Haftarah Parshat Aharei Mot- Kedoshim
May 6, 2017 / 10 Iyar 5777
This brief haftarah of eight sentences completes the book of Amos. It seemingly contains two diametrically opposite messages. It begins by reminding the people that when it comes to improper behavior, their special status as God’s chosen will not allow them to avoid punishment. (7-10) This message is followed immediately by a vision of the restoration of the Davidic monarchy and the reestablishment of the nation in its own homeland under idyllic conditions which will reign in perpetuity. This lack of symmetry in Amos’ message has led some modern scholars to assert that the later message must be an addendum appended to the book so that it might end on a positive note. (S. Paul notes that this is the point of view of the infamous 18th-19th century German Bible critic, Julius Wellhausen. See Amos, Mikra L’Yisrael, pp. 144-5)
Paul rejects this position, noting that it is not atypical of the classical prophets to rail against the societal wrongs that they saw, warning of their consequences and challenging the people to mend their ways. Since their purpose was not simply to “prophesy” the downfall of the nation, it should not be surprising that a prophet might conclude with a prophecy of renewal as well. (Paul offers as an example this very phenomenon in the messages of the prophet Hosea 14:2-9.)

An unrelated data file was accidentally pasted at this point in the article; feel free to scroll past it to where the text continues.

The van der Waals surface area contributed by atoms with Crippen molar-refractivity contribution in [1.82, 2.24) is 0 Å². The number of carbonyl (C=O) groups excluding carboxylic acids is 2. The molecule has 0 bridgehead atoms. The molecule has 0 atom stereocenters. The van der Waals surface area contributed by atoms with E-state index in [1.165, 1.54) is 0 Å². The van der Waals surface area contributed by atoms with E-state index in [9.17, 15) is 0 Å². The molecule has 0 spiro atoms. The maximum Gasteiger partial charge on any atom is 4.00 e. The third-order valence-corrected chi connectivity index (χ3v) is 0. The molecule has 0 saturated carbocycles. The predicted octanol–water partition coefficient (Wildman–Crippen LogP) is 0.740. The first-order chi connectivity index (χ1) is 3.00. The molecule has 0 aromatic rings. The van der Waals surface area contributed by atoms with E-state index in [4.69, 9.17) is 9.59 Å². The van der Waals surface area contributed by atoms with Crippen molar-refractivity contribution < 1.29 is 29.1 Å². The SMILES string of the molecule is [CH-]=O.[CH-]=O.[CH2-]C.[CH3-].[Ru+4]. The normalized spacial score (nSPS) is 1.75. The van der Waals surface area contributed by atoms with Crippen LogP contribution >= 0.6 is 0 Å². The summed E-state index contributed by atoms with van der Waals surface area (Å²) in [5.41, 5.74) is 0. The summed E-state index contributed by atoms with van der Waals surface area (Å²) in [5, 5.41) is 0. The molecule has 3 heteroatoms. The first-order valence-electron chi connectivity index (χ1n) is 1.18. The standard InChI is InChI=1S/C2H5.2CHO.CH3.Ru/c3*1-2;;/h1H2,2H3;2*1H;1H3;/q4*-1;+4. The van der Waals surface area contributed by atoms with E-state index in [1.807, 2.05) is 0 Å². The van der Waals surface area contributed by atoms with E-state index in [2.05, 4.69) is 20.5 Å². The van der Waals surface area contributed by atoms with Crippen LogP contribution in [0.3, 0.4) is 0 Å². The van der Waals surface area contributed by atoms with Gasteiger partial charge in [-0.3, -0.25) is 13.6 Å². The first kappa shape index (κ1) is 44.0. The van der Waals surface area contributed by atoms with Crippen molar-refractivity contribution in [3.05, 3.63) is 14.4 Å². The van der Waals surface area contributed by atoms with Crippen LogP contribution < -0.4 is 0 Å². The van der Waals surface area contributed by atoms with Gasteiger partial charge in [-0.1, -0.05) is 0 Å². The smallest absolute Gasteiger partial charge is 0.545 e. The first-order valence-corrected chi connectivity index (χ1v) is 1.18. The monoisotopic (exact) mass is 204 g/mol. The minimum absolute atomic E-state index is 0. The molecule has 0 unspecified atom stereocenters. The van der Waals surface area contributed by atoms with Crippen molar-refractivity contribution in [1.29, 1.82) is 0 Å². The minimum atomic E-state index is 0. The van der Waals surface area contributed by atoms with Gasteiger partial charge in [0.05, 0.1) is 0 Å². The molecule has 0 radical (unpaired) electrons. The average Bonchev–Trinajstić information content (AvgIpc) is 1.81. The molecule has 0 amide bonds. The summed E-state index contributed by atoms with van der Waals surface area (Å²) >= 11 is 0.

So, too, we find that earlier commentators offered tenable literary and religious links between the two passages mentioned above. Just as one example which seems to have influenced a great many others, we find that the Targum Yonathan, the seventh century Jewish Aramaic translation of the Prophets, reads the two sections as a seamless continuum: “For behold I command and I will winnow the House of Israel from among the nations like one who sifts in a sieve without letting a single stone fall to the earth. All of the guilty of my people will fall by the sword, those who say the evil will not overtake me and bad will not overtake us. (9-10)” It then moves into the next verse, using the previous verse as a precondition for the restoration: “On that day, I will reestablish the kingdom of the fallen House of David and I will build cities and establish meeting places and it will rule in the entire kingdom and much of the camp will have been destroyed but it will be rebuilt and established as of old.” (12)
It appears obvious here that the reading of “scholars” like Welhausen was colored by their preconceptions. He was particularly interested in the destruction of the “old Israel” and not in its reestablishment since he was convinced that Judaism needed to be replaced by his “successor” religion. This, however, was not Amos’ intention. He was clearly interested in his people’s welfare and their return to right ways and to God.
This study piece is offered as a service of the United Synagogue Conservative Yeshiva. It is prepared by Rabbi Mordechai (Mitchell) Silverstein, senior lecturer in Talmud and Midrash at the Conservative Yeshiva. He is a graduate of the Jewish Theological Seminary of America.
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